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Building a home server. Please help, DC!

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Weirdest thing about RAID-1. When it breaks, it sometimes takes out both drives. -40hz (August 04, 2011, 02:58 PM)
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Shit happens :) - drives from the same batch can die shortly within eachother (especially if you have very disk-intensive rebuilds... mirroring isn't too bad, raid-5 is BAD). And then there's stuff like power surges etc. So yeah, stuff dies.

-f0dder (August 04, 2011, 05:07 PM)
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It wouldn't have been so disturbing if it were just the drives that failed. They're mechanical devices so you have to expect that. "Omnes vulnerat, ultima necat," as those old sundials used to say.

But it wasn't the drives that caused the problem. In both cases it was a controller issue (one HP and one IBM branded) using drives originally installed by the manufacturer. Since these are big league server manufacturers, I'm confident they did the necessary mix & match games to minimize the chance of getting two "bad batch" drives on the same machine.

In both instances the controllers unexpectedly started writing total garbage to both drives thereby rendering them useless. In the case of the IBM card, a firmware update corrected the "engineering issue." With HP, a replacement was necessary because there was a "marginal hardware condition" on the card.

Having it happen two different times on servers from two different manufacturers is a little too much bad luck AFAIC.  ;D

Building a home server.  Please help, DC!

Stoic Joker:
Raid-5 (and other "big storage" schemes) would be silly on SSD until their storage capability goes massively up. The added writes of raid-5 is a real concern,-f0dder (August 04, 2011, 05:07 PM)
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Okay, this has been bugging me. What added writes?? RAID5 is striping with parity...So 2 of the drives split the writes and each get half the file. Parity is written to drive 3 which is (in that config) its sole purpose for existing. What's extra? Traffic on the controller?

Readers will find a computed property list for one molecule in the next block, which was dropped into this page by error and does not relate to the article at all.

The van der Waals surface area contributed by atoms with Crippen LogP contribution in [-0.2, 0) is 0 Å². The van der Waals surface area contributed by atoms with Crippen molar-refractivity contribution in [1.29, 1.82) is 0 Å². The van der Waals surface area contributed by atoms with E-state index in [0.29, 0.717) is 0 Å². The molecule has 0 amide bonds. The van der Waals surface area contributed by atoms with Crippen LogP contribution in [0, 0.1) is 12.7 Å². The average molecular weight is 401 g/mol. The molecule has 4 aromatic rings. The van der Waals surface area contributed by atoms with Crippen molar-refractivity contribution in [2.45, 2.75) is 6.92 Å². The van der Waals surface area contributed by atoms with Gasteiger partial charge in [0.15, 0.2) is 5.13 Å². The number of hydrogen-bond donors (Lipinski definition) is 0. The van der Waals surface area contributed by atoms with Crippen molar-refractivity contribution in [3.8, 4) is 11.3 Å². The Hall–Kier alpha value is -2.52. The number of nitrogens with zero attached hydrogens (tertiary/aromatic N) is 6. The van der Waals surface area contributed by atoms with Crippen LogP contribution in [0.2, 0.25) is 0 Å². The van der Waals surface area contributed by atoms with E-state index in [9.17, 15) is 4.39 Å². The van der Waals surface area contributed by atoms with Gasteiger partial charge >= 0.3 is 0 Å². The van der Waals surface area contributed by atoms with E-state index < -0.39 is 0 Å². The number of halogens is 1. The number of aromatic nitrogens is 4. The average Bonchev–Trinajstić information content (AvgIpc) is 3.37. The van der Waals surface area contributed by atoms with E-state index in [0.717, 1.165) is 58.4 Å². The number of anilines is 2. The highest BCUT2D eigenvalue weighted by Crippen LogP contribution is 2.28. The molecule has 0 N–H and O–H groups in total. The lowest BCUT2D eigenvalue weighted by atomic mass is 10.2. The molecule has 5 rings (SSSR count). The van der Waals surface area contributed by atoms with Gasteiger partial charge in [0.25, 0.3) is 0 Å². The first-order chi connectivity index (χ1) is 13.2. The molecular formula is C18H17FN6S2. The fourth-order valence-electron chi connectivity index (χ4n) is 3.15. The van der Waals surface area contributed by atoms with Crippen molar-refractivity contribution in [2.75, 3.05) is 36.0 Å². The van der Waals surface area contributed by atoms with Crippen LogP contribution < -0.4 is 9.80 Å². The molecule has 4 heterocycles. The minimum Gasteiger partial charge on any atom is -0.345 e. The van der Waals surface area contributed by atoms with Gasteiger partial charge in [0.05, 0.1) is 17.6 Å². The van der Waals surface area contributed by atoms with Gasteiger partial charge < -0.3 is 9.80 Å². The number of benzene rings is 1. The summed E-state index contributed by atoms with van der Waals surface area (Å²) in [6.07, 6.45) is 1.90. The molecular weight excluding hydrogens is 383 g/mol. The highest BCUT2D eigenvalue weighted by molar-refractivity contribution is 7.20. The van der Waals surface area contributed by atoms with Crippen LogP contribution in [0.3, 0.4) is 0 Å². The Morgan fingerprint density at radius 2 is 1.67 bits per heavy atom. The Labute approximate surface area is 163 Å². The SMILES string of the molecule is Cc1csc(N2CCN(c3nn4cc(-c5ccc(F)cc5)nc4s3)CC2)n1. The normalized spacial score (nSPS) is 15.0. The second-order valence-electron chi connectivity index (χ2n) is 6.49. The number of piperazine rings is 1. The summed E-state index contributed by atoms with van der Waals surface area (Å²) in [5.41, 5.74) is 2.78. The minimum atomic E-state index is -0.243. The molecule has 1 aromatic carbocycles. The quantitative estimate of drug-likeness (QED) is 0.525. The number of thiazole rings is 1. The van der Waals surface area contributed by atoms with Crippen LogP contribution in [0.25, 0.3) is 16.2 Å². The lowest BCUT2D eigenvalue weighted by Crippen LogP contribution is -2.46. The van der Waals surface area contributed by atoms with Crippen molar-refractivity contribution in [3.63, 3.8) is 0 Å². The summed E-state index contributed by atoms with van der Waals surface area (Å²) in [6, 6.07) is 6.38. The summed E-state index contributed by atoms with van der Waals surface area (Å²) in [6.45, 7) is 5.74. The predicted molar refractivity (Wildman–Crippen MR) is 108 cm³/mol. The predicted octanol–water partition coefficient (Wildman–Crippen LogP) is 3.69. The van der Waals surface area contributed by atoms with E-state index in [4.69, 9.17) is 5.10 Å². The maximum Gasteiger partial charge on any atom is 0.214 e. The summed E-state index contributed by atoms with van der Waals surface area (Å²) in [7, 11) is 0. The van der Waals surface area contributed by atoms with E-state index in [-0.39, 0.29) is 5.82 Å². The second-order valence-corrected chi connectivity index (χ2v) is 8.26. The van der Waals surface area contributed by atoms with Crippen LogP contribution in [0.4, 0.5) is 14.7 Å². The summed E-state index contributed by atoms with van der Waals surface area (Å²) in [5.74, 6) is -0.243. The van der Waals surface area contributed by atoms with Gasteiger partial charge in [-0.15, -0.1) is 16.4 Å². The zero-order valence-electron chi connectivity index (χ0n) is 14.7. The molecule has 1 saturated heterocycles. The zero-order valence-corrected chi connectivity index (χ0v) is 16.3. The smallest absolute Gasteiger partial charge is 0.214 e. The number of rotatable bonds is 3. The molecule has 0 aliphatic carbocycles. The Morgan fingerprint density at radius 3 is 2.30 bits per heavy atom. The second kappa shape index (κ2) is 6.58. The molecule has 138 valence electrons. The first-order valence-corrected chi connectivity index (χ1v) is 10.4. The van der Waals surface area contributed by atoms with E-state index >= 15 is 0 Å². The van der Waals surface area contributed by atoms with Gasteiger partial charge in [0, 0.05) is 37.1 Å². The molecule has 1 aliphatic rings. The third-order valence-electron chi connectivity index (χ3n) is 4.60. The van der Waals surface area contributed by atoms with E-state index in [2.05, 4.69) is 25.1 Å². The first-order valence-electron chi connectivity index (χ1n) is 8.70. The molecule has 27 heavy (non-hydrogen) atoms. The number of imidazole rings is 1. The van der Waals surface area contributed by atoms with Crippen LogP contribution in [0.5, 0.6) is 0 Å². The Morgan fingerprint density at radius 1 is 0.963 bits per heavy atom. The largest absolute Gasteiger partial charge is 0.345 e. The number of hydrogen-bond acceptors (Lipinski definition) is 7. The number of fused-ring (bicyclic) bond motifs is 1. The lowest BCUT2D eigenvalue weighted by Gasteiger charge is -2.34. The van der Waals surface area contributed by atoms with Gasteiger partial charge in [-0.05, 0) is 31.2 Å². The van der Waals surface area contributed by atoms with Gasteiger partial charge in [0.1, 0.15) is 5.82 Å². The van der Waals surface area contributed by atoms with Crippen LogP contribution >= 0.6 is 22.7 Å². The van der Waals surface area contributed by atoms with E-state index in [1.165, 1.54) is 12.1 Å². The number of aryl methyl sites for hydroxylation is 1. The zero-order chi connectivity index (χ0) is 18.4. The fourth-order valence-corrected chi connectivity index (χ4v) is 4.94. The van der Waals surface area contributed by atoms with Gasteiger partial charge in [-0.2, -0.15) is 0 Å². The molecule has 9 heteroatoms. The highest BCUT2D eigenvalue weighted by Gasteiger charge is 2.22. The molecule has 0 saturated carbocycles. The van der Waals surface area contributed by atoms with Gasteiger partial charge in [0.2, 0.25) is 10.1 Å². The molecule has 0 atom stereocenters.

I'm not arguing the point, just trying to understand it.

^ Um...actually the data chunks and parity info are distributed among all the drives in a RAID-5  array by the controller. There isn't a unique "parity drive" per se AFAIK.  :)

Stoic Joker:
^ Um...actually the data chunks and parity info are distributed among all the drives in a RAID-5  array by the controller. There isn't a unique "parity drive" per se AFAIK.  :)-40hz (August 05, 2011, 07:30 AM)
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Okay, I've spent a bit too much time spoon feeding end users and my brain is turning to mush (brightly colored hand puppet stuff...).

Never the less, the parity info is stagged between the drives. So if something is written to the array it will be striped between 2 of the drives, and a third drive will catch the parity info. for any given write operation. Which goes back to my original quandary ... Where is the extra per-disk write that would possibly cause it to prematurely fail?
A gets half
B gets half
C gets parity

All are on separate physical disks. So other than controller traffic (that's a given) I don't see where anything is really getting doubled-up...At the per disk level. The parity section of each disk isn't going to take any more or less of a hit than its corresponding data segments. So it's not like it's being subjected to exhaustive localized rewrites that are going to "burn-a-hole" in it.

It's not so much the actual read/write is it is the fact that every drive in the array spins up for every read/write - so there's more wear and tear on the drive mechanics rather than the disk platter's surface.

If you saved a file to a single drive, only it would spin up and be written to (along with the housekeeping of finding sufficient free clusters. On a three element RAID-5, three drives would be spun up to accomplish the same thing, plus need to write additional information (i.e. parity) above and beyond that contained in the actual file itself. That's three times the disk activity plus "parity tax" plus three times the heat generated over a single drive save operation.

So when you add in the MTBF for each of the three drives, you have a higher probability of a drive failing all other factors being equal. And most arrays have more than three drives since that's the least cost effective RAID-5 configuration since you always sacrifice one drive to parity even if that drive doesn't exclusively hold the parity data.

Most times, the drives chosen for arrays are built to a higher quality standard than those normally deployed in PCs - so that may even up the failure occurrence rate up between server and non-server drives despite a higher utilization rate.

I'll have to see if I can locate any hard stats for drive reliability on a per disk basis when used in an array. I'm sure studies have been done. It's just a matter of finding them.


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